H.G. Wells's World Reborn: The Outline of History and Its Companions

H.G. Wells's World Reborn: The Outline of History and Its Companions

H.G. Wells's World Reborn: The Outline of History and Its Companions

H.G. Wells's World Reborn: The Outline of History and Its Companions

Synopsis

"In 1919, the novelist H. G. Wells published the first edition of The Outline of History, a work destined to be one of the enduring cultural documents of the twentieth century. Aimed at the general reader, the 500,000-word effort was intended by Wells to provide the necessary background so that educated citizens (from any part of the globe) could start to discard their nationalistic and theological blinders and start to see the world as it really was. To Wells's way of thinking, the only way to prevent disasters like World War I, which had just ended, was to drop outmoded prejudices altogether and create a one-world government. The work was an immense success, selling over two million copies in various editions and translations in its first ten years. It was especially popular in the United States, staying in print until the 1970s. In the first extended study of these works, Ross analyzes them as products of a progressive mindset convinced that the Enlightenment tradition of science and reason was the perfect antidote to the current disastrous situation. In addition to asking how far Wells's rhetoric and organization allow his reformist aims to be realized in the Outline, Ross also interrogates all three works on a number of critical topics to see how well Wells's views hold up against contemporary attitudes." Title Summary field provided by Blackwell North America, Inc. All Rights Reserved

Excerpt

Wells may indeed have considered himself a popularizer, a writer for the common man, and one who had a genuine interest in general education. But The Outline of History was not born of a writer's need to please a particular audience or to find a new successful, entertaining, or informative project. Instead, it began with what can be described without hyperbole as a desire to save the world.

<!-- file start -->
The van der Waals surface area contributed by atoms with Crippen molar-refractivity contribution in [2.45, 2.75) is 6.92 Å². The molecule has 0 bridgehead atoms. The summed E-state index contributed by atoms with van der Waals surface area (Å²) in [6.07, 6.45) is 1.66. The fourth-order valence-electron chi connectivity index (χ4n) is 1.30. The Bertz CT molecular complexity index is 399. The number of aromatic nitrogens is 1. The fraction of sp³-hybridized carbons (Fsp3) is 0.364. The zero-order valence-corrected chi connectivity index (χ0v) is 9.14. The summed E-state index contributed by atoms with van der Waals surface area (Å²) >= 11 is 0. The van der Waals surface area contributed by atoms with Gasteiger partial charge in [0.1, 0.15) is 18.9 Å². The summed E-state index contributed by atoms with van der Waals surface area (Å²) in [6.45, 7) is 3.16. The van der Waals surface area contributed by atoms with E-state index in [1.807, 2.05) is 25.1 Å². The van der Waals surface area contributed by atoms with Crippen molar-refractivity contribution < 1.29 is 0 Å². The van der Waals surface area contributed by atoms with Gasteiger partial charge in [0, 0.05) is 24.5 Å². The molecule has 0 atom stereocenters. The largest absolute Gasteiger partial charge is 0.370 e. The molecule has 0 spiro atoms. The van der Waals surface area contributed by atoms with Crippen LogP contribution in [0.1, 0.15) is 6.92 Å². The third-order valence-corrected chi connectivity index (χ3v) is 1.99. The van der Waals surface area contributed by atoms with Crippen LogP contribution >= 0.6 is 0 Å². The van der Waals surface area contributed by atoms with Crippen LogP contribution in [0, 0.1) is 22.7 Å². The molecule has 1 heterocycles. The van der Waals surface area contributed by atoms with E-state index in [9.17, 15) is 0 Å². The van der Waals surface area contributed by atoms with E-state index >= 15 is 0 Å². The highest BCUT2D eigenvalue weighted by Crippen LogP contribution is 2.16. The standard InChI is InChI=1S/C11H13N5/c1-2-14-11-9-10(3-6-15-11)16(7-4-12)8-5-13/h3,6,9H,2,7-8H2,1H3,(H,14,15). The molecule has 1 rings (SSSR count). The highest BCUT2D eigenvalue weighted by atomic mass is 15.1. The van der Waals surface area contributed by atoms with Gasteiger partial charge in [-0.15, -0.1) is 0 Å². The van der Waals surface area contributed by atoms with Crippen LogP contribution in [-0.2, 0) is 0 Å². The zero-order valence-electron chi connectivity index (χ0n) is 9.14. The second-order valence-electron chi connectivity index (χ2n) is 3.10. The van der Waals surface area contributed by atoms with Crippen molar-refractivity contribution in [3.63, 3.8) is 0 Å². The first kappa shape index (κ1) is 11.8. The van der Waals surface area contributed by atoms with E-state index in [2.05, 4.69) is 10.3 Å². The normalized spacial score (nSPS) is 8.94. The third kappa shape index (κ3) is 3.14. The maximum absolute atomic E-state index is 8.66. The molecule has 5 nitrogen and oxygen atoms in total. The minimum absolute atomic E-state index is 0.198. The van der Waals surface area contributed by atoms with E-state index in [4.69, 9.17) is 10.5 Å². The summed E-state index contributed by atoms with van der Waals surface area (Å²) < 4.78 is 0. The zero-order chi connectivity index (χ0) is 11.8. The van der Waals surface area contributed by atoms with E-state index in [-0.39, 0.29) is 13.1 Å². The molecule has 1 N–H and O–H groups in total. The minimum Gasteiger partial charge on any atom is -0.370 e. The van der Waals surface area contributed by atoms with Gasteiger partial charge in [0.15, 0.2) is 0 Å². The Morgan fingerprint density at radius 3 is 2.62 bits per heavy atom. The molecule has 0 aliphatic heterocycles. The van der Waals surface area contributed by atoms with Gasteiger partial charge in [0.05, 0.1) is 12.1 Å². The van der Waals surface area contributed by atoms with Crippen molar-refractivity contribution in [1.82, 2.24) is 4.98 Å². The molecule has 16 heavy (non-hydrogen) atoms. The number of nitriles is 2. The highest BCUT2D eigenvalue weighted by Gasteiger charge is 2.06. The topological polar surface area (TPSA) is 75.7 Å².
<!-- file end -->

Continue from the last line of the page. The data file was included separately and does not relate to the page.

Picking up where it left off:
Wells has left a number of accounts of how he came to write The Outline of History and even more explanations of his aims. During World War I, Wells became an ardent supporter of the concept of a league of nations. His notion of a league was far more extreme than Woodrow Wilson's subsequent proposal. in fact, as Wells admitted in a book called In the Fourth Year (1918), his proposed league would [practically control the army, navy, air forces, and armament industry of every nation in the world,] and the league [must do no less than supersede Empire.] Supporting world government was nothing new to Wells—what was new was his recent optimism that the time was ripe for such an undertaking. It should not be surprising that Wilson's far more tepid idea of a league was a great disappointment to him. But working with like-minded individuals on the usual committees to obtain a league was no less demoralizing.

During the various discussions, committee meetings and conferences that
occurred in the course of the consolidation of the earlier League of Nations or
ganizations into the League of Nations Union, I had been very much impressed
by the perpetually recurring mental divergences due to the fact that everyone
seemed to have read a different piece of history or no history at all, and that
consequently our ideas of the methods and possibilities of human association
varied in the wildest manner.

This statement of wild divergences in the backgrounds or historical mindsets of his confreres would suggest that he was dealing with a genuinely . . .

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